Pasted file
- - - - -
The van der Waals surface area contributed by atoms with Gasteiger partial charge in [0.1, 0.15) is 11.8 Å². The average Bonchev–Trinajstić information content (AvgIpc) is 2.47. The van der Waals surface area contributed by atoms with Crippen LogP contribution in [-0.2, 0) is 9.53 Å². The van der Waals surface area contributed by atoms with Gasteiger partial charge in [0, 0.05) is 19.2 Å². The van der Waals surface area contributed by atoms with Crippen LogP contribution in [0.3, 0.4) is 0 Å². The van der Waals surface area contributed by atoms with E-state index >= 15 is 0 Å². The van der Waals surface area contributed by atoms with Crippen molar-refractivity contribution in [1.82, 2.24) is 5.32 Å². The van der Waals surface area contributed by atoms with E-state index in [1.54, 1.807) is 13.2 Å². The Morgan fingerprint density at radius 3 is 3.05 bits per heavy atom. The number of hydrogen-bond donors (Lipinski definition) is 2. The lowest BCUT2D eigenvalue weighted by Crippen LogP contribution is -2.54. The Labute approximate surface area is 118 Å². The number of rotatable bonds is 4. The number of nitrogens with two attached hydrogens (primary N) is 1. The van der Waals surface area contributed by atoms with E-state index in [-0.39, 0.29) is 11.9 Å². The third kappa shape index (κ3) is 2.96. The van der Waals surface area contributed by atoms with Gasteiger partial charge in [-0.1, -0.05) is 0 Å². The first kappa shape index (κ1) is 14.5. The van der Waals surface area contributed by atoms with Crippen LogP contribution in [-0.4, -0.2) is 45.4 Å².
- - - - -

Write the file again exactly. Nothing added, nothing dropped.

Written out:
The van der Waals surface area contributed by atoms with Gasteiger partial charge in [0.1, 0.15) is 11.8 Å². The average Bonchev–Trinajstić information content (AvgIpc) is 2.47. The van der Waals surface area contributed by atoms with Crippen LogP contribution in [-0.2, 0) is 9.53 Å². The van der Waals surface area contributed by atoms with Gasteiger partial charge in [0, 0.05) is 19.2 Å². The van der Waals surface area contributed by atoms with Crippen LogP contribution in [0.3, 0.4) is 0 Å². The van der Waals surface area contributed by atoms with E-state index >= 15 is 0 Å². The van der Waals surface area contributed by atoms with Crippen molar-refractivity contribution in [1.82, 2.24) is 5.32 Å². The van der Waals surface area contributed by atoms with E-state index in [1.54, 1.807) is 13.2 Å². The Morgan fingerprint density at radius 3 is 3.05 bits per heavy atom. The number of hydrogen-bond donors (Lipinski definition) is 2. The lowest BCUT2D eigenvalue weighted by Crippen LogP contribution is -2.54. The Labute approximate surface area is 118 Å². The number of rotatable bonds is 4. The number of nitrogens with two attached hydrogens (primary N) is 1. The van der Waals surface area contributed by atoms with E-state index in [-0.39, 0.29) is 11.9 Å². The third kappa shape index (κ3) is 2.96. The van der Waals surface area contributed by atoms with Gasteiger partial charge in [-0.1, -0.05) is 0 Å². The first kappa shape index (κ1) is 14.5. The van der Waals surface area contributed by atoms with Crippen LogP contribution in [-0.4, -0.2) is 45.4 Å².